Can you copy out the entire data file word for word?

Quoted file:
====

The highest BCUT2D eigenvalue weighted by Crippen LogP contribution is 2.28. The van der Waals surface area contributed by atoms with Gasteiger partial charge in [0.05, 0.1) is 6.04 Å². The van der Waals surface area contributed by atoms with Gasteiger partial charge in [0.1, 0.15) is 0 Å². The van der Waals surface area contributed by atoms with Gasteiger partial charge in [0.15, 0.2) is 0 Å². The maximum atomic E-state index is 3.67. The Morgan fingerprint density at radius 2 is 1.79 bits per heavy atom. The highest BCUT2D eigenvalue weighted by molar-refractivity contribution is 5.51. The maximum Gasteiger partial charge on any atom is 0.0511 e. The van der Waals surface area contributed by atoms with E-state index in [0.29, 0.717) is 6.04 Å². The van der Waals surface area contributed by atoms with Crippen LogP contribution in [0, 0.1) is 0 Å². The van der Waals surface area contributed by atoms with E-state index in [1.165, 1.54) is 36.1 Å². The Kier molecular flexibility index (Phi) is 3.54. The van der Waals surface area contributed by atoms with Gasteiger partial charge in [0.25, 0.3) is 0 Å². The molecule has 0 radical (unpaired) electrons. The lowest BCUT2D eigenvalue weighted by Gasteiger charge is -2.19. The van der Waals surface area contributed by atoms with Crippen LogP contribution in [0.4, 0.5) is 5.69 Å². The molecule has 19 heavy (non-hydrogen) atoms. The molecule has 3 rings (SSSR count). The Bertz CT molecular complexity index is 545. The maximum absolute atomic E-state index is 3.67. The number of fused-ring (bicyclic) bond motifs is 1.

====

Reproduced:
The highest BCUT2D eigenvalue weighted by Crippen LogP contribution is 2.28. The van der Waals surface area contributed by atoms with Gasteiger partial charge in [0.05, 0.1) is 6.04 Å². The van der Waals surface area contributed by atoms with Gasteiger partial charge in [0.1, 0.15) is 0 Å². The van der Waals surface area contributed by atoms with Gasteiger partial charge in [0.15, 0.2) is 0 Å². The maximum atomic E-state index is 3.67. The Morgan fingerprint density at radius 2 is 1.79 bits per heavy atom. The highest BCUT2D eigenvalue weighted by molar-refractivity contribution is 5.51. The maximum Gasteiger partial charge on any atom is 0.0511 e. The van der Waals surface area contributed by atoms with E-state index in [0.29, 0.717) is 6.04 Å². The van der Waals surface area contributed by atoms with Crippen LogP contribution in [0, 0.1) is 0 Å². The van der Waals surface area contributed by atoms with E-state index in [1.165, 1.54) is 36.1 Å². The Kier molecular flexibility index (Phi) is 3.54. The van der Waals surface area contributed by atoms with Gasteiger partial charge in [0.25, 0.3) is 0 Å². The molecule has 0 radical (unpaired) electrons. The lowest BCUT2D eigenvalue weighted by Gasteiger charge is -2.19. The van der Waals surface area contributed by atoms with Crippen LogP contribution in [0.4, 0.5) is 5.69 Å². The molecule has 19 heavy (non-hydrogen) atoms. The molecule has 3 rings (SSSR count). The Bertz CT molecular complexity index is 545. The maximum absolute atomic E-state index is 3.67. The number of fused-ring (bicyclic) bond motifs is 1.